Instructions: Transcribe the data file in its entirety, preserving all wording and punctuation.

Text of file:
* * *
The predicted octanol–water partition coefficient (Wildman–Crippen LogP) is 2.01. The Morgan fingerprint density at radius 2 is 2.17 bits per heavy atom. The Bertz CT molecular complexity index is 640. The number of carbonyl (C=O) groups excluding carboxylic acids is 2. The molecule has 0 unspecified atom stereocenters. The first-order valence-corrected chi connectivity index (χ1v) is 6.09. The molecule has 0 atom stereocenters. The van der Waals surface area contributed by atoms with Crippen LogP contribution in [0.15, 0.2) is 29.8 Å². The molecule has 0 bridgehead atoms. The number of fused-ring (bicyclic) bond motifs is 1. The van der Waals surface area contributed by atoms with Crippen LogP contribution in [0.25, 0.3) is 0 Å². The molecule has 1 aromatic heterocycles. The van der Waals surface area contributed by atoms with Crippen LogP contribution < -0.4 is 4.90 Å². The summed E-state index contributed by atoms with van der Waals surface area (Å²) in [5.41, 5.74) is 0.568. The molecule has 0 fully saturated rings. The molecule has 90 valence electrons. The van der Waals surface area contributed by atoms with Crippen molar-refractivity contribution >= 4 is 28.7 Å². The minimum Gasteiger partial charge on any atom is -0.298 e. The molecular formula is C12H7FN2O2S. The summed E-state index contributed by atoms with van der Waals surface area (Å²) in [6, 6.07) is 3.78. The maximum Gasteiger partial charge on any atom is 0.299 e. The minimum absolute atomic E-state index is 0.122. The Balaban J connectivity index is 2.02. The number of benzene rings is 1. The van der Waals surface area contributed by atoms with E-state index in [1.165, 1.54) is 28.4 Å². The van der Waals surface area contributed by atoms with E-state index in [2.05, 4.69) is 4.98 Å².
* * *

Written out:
The predicted octanol–water partition coefficient (Wildman–Crippen LogP) is 2.01. The Morgan fingerprint density at radius 2 is 2.17 bits per heavy atom. The Bertz CT molecular complexity index is 640. The number of carbonyl (C=O) groups excluding carboxylic acids is 2. The molecule has 0 unspecified atom stereocenters. The first-order valence-corrected chi connectivity index (χ1v) is 6.09. The molecule has 0 atom stereocenters. The van der Waals surface area contributed by atoms with Crippen LogP contribution in [0.15, 0.2) is 29.8 Å². The molecule has 0 bridgehead atoms. The number of fused-ring (bicyclic) bond motifs is 1. The van der Waals surface area contributed by atoms with Crippen LogP contribution in [0.25, 0.3) is 0 Å². The molecule has 1 aromatic heterocycles. The van der Waals surface area contributed by atoms with Crippen LogP contribution < -0.4 is 4.90 Å². The summed E-state index contributed by atoms with van der Waals surface area (Å²) in [5.41, 5.74) is 0.568. The molecule has 0 fully saturated rings. The molecule has 90 valence electrons. The van der Waals surface area contributed by atoms with Crippen molar-refractivity contribution >= 4 is 28.7 Å². The minimum Gasteiger partial charge on any atom is -0.298 e. The molecular formula is C12H7FN2O2S. The summed E-state index contributed by atoms with van der Waals surface area (Å²) in [6, 6.07) is 3.78. The maximum Gasteiger partial charge on any atom is 0.299 e. The minimum absolute atomic E-state index is 0.122. The Balaban J connectivity index is 2.02. The number of benzene rings is 1. The van der Waals surface area contributed by atoms with E-state index in [1.165, 1.54) is 28.4 Å². The van der Waals surface area contributed by atoms with E-state index in [2.05, 4.69) is 4.98 Å².